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Arnold's Story:
Tackling Loneliness with Innovative Care Solutions 

new charlie photo edit on desk.png

care.coach's Avatar companion device, with Charlie on the screen.

June 20, 2024

Loneliness among older adults increases their risk of premature death by 30% and is a stronger predictor of mortality than cancer or smoking. 1,2 

Beneath these jarring statistics lie millions of stories, of older adults who succumb to the adverse effects of loneliness.

Here is just one. 

Arnold joined PACE, about a year after losing his mother. They had lived together for decades and provided each other with support and companionship. Arnold admitted that he missed his mother, so it came as no surprise when he endorsed loneliness on the social work assessment. Additionally, he shared that since losing her, he had gained weight, had difficulty sleeping, and overall had less energy to do things. When his mother was alive, they would play card games, listen to music, remind each other about medications, pray, and cook. As Arnold put it, “they kept each other in rhythm.” Yet, since her passing, he had not played games, had not listened to music or prayed much, was forgetting to take his medications and was going weeks without cooking a meal. Following the assessment, his team recommended center attendance 3 times a week to address loneliness.  

Arnold had great center attendance, he was friendly, and made it known he was an avid sports and music fan. He would usually sit outside of the therapy gym, which was positioned directly across from my office. So, I’d often open my door to see him sitting there alone, staring at his tablet. As staff passed, he would always greet them, maybe share a tidbit from recent news, or ask about their plans for the weekend, his desire to connect with others was obvious. However, most interactions were with staff, not other participants, and these interactions were in passing. They never seemed to go beyond a few words or sentences, before staff would move on with their day.  

The second time Arnold was assessed by the team, the findings were much the same. He was still gaining weight, endorsed loneliness, and was mostly disengaged at home. He did mention that he was trying to get into playing games and listening to music on his tablet, but that it wasn’t the same as having somebody to talk to while playing a game or reminisce with while listening to music. Recognizing that many of his problems were rooted in the void left at home by his mother’s passing, his social worker recommended a care.coach avatar that is powered by a team of humans for companionship, recreation, and health coaching.  

 

Arnold was excited to try the avatar and happily named it Buck. After only a couple of days with Buck, Arnold reported using the service to find similar recipes to what he and his mother used to cook. He expressed enjoying the interactive games and that listening to music with his new companion was a new favorite activity. He was also able to converse with his avatar companion any time of day, even during the activities, this was a huge difference compared to just watching TV or playing alone on his tablet . Arnold appreciated that his Avatar is operated by a human team “who actually talk to you and really get to know you” whereas his tablet felt “stale or empty.” He also shared finding the medication reminders helpful and that he enjoyed learning more about the Bible and doing chair exercises with his avatar.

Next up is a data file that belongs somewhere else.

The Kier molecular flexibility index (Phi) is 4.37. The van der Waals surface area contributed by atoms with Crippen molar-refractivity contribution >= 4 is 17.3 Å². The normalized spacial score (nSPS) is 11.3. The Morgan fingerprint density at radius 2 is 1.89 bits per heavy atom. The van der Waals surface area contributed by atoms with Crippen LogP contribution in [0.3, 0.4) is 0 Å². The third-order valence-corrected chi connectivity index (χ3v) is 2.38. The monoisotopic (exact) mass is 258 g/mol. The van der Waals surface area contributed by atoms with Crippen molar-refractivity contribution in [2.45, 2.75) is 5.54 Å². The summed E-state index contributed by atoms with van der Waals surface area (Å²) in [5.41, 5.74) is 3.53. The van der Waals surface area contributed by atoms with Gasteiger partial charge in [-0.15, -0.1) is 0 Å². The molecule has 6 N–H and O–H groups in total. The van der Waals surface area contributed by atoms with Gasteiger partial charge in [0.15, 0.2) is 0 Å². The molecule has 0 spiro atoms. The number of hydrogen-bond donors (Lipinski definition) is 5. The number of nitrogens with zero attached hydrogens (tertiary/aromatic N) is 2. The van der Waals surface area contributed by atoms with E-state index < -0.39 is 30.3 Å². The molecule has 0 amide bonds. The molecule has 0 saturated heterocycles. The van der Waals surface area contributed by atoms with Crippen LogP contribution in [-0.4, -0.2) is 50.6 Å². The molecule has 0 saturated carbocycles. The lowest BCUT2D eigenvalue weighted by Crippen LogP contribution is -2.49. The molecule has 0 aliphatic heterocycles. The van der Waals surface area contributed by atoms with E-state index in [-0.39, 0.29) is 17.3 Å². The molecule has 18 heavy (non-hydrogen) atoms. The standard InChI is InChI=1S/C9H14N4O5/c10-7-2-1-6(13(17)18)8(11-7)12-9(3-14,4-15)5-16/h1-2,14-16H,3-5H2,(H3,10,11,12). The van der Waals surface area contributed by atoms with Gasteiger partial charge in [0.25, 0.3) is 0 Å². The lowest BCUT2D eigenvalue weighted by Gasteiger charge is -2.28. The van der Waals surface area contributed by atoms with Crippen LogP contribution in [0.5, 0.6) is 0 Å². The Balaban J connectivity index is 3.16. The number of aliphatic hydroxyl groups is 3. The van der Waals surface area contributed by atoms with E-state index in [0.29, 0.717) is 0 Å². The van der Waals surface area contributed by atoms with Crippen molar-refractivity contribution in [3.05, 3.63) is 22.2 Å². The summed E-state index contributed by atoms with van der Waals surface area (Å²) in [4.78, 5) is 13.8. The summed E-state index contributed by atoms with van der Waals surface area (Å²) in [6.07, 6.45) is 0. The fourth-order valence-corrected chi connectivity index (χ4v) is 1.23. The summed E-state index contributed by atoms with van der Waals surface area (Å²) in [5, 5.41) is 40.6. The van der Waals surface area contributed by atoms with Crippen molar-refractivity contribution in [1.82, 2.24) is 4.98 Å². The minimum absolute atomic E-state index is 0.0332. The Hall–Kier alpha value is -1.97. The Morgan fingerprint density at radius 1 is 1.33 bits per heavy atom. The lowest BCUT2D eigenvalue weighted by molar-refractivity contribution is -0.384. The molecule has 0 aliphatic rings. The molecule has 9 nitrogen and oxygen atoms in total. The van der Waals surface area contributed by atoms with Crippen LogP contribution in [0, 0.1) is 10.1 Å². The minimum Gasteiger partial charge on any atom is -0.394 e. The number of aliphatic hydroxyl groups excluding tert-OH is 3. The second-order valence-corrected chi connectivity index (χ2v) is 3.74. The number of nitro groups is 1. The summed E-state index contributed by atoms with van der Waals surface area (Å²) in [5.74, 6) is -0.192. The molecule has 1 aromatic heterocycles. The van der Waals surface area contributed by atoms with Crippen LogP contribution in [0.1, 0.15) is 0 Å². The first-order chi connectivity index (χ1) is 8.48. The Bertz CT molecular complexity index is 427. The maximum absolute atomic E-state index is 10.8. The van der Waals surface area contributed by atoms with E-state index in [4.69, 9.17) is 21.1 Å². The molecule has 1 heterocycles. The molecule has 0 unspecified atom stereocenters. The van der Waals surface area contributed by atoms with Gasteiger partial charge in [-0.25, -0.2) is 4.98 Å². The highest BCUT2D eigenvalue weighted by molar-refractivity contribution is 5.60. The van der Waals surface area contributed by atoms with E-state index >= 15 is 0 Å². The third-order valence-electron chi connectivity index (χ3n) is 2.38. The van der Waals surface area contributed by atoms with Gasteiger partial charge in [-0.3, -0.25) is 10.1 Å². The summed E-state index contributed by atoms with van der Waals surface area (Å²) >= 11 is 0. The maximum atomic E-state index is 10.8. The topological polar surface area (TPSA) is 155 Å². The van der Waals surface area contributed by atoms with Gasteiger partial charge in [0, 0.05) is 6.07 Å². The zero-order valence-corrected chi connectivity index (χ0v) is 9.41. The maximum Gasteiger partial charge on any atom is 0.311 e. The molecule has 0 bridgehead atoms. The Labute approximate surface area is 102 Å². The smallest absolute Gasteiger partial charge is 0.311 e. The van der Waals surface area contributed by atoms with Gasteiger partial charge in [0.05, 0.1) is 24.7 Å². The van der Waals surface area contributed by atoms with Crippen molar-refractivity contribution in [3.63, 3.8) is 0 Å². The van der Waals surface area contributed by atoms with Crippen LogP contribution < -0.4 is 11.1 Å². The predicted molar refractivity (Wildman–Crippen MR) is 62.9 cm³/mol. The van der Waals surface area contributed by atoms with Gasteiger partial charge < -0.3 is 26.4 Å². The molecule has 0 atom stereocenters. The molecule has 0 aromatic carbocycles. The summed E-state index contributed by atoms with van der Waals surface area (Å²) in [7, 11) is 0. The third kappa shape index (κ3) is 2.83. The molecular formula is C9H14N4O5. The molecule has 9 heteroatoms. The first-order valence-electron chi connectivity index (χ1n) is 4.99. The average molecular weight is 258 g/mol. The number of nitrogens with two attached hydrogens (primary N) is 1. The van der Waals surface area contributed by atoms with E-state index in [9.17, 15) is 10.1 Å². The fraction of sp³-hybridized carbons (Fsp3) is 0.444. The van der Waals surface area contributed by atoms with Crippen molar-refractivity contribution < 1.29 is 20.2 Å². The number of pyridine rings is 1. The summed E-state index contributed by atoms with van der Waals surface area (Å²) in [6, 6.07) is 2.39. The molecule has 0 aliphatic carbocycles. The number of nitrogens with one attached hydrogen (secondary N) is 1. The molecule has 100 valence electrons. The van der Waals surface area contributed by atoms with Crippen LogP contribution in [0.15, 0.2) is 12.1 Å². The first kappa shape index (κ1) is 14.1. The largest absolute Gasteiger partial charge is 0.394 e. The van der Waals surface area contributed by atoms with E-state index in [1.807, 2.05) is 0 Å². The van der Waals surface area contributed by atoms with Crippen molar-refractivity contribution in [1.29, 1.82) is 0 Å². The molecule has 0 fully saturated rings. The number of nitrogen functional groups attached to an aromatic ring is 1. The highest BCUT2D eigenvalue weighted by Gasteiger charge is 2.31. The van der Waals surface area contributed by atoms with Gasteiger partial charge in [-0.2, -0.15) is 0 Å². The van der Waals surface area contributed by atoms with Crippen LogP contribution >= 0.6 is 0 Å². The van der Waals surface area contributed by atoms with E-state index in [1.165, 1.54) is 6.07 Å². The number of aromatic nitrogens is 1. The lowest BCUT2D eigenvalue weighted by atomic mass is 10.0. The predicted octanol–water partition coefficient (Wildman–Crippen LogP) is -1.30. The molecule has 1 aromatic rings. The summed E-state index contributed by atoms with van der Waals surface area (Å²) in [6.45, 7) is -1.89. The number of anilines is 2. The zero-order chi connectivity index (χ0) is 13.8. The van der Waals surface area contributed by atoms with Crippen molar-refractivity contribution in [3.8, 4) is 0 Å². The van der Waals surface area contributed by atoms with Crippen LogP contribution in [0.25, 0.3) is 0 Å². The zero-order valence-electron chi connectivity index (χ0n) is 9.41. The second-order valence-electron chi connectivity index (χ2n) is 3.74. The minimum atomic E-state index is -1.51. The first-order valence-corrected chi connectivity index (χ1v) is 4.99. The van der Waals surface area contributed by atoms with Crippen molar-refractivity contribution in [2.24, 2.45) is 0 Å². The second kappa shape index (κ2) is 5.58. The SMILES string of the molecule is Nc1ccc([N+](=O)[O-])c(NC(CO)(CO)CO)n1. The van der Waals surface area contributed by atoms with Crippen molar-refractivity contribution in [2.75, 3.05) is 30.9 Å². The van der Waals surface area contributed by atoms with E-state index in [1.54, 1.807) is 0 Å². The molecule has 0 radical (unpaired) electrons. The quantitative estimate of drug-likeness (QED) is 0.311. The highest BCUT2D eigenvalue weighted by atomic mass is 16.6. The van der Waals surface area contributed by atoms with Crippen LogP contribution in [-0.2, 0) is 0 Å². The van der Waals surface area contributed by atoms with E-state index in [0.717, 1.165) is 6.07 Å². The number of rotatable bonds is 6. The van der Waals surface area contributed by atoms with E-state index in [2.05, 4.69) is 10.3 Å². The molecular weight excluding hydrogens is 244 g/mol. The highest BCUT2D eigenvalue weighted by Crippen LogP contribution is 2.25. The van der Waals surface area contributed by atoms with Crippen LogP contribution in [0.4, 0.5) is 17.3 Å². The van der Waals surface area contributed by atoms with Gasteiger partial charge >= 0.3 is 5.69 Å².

During his next team assessment, he thanked his social worker for his avatar and did not endorse loneliness. His weight stabilized and eventually he lost weight. He said he was sleeping better now, “before I would stare at my tablet, doing who knows what at all hours of the night”, whereas now Buck encourages Arnold to stick to a healthy sleep schedule.  

Loneliness increases the risk of premature death among older adults by 30%, surpassing even cancer or smoking. Arnold's story illustrates this: after losing his mother, he struggled with loneliness, weight gain, and insomnia despite attending a PACE program. Engaging with Buck helped Arnold reconnect with activities, adhere to a healthier routine, and ultimately overcome his loneliness.

 

Join us in raising awareness about the detriments of loneliness in aging. Discover how innovative solutions can make a difference.

About care.coach


care.coach corporation (“care.coach”) is an SF Bay Area digital health company that is on a mission to improve the health and wellbeing of millions of people. The company is funded publicly by US Congress and National Institutes of Health, and privately by investors including StartUp Health, AARP, and strategic customers. Current customers include >10% of Program of All-inclusive Care for the Elderly (PACE) health plan sites nationally, multiple of the largest Medicare Advantage insurers nationally, state Medicaid programs, and individuals such as family caregivers. The company was named one of the Top 10 Aging in Place Innovations by GuideWell in 2020, Health IT winner of MedCity INVEST 2021, and AARP-HITLab Social Connections Challenge Champion 2021.


The care.coach platform of solutions include care.coach Augur™ for population cost stratification through machine learning predictive models, care.coach Hospitality Hub™ for US-based, multi-channel contact center and device fulfillment services, care.coach Video Visits™ for multi-party social and medical care made ultra-simple, and care.coach Avatar™ for continuous, long-term relationships and health coaching supported by a 24x7 global team of health advocates.

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